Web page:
The energy flux within the Arctic land surface is a function of the quantity and quality of snow cover (Figure 1). Low snow cover enhances temperature trends through a positive feedback mechanism involving surface reflectance. Warmer temperatures lead to less snowfall and reduced snow cover extent. A snow-free surface (albedo ~0.2) is relatively dark and has a lower surface reflectance than a bright snow-covered surface, so more solar energy is absorbed, contributing to faster melt and warmer air temperatures. The positive feedback mechanism is strongest in the spring over higher latitudes when incoming solar radiation to the snowpack is highest. This contributes to the observed rapid decreases in spring snow cover seen over the Arctic in recent decades (Screen and Simmonds, 2011; Kim et al., 2015) and exerts a measurable impact on the earth's heat balance (Groisman et al., 1994; Flanner et al., 2011). In contrast, densely snow covered surfaces have high albedos (up to 0.8-0.9) and a higher surface reflectance. In this case, very little solar radiation is absorbed, cooling the environment through a negative feedback mechanism. The negative feedback mechanism is strongest in the winter over higher latitudes when incoming solar radiation to the snowpack is lowest (Dery and Brown, 2007; Screen and Simmonds, 2011).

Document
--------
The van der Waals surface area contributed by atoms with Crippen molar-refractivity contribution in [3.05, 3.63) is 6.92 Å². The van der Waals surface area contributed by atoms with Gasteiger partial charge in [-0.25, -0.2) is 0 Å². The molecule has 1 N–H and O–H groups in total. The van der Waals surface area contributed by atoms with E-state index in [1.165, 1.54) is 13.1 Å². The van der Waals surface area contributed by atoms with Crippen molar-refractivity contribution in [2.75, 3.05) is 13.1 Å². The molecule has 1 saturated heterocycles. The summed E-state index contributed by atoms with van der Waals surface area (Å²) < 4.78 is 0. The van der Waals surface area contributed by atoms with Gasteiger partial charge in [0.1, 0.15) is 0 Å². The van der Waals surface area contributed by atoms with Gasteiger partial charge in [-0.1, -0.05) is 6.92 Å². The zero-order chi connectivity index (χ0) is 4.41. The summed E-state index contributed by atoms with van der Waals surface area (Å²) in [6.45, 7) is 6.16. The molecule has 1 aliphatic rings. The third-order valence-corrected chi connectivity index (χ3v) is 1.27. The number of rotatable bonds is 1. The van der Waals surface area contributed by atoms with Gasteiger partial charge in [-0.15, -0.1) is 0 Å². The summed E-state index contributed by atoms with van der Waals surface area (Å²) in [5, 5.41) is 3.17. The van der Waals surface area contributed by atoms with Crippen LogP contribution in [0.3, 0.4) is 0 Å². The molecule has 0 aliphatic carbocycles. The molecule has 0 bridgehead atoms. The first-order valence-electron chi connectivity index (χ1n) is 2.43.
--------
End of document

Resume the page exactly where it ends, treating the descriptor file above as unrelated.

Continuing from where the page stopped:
Surface albedo, and thereby reflectance of shortwave radiation decreases seasonally (Figure 2) as snow cover diminishes with rising temperatures.
Material for this page was provided by Ross D. Brown, Climate Processes Section, Climate Research Division, Science and Technology Branch, Environment Canada, Ouranos and edited by Maren Pauly and Tristan Mills, Department of Geography, University of Waterloo.